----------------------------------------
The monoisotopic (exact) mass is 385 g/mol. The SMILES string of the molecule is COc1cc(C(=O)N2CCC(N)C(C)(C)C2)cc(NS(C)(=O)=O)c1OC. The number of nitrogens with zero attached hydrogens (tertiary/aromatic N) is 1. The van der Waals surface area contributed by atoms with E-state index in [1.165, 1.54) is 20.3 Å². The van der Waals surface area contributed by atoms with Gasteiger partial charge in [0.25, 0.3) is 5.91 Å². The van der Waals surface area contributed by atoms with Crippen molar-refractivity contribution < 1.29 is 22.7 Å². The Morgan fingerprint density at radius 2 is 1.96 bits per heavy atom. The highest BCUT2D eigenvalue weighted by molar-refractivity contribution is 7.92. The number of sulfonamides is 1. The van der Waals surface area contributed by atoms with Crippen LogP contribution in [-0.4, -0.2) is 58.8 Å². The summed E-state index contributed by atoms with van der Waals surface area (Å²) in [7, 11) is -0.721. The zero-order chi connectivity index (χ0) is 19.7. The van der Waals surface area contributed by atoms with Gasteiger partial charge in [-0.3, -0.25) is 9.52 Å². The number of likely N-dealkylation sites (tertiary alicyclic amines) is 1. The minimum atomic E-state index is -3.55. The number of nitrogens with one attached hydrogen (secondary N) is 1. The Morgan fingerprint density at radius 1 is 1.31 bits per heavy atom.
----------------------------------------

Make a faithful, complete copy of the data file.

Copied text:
The monoisotopic (exact) mass is 385 g/mol. The SMILES string of the molecule is COc1cc(C(=O)N2CCC(N)C(C)(C)C2)cc(NS(C)(=O)=O)c1OC. The number of nitrogens with zero attached hydrogens (tertiary/aromatic N) is 1. The van der Waals surface area contributed by atoms with E-state index in [1.165, 1.54) is 20.3 Å². The van der Waals surface area contributed by atoms with Gasteiger partial charge in [0.25, 0.3) is 5.91 Å². The van der Waals surface area contributed by atoms with Crippen molar-refractivity contribution < 1.29 is 22.7 Å². The Morgan fingerprint density at radius 2 is 1.96 bits per heavy atom. The highest BCUT2D eigenvalue weighted by molar-refractivity contribution is 7.92. The number of sulfonamides is 1. The van der Waals surface area contributed by atoms with Crippen LogP contribution in [-0.4, -0.2) is 58.8 Å². The summed E-state index contributed by atoms with van der Waals surface area (Å²) in [7, 11) is -0.721. The zero-order chi connectivity index (χ0) is 19.7. The van der Waals surface area contributed by atoms with Gasteiger partial charge in [-0.3, -0.25) is 9.52 Å². The number of likely N-dealkylation sites (tertiary alicyclic amines) is 1. The minimum atomic E-state index is -3.55. The number of nitrogens with one attached hydrogen (secondary N) is 1. The Morgan fingerprint density at radius 1 is 1.31 bits per heavy atom.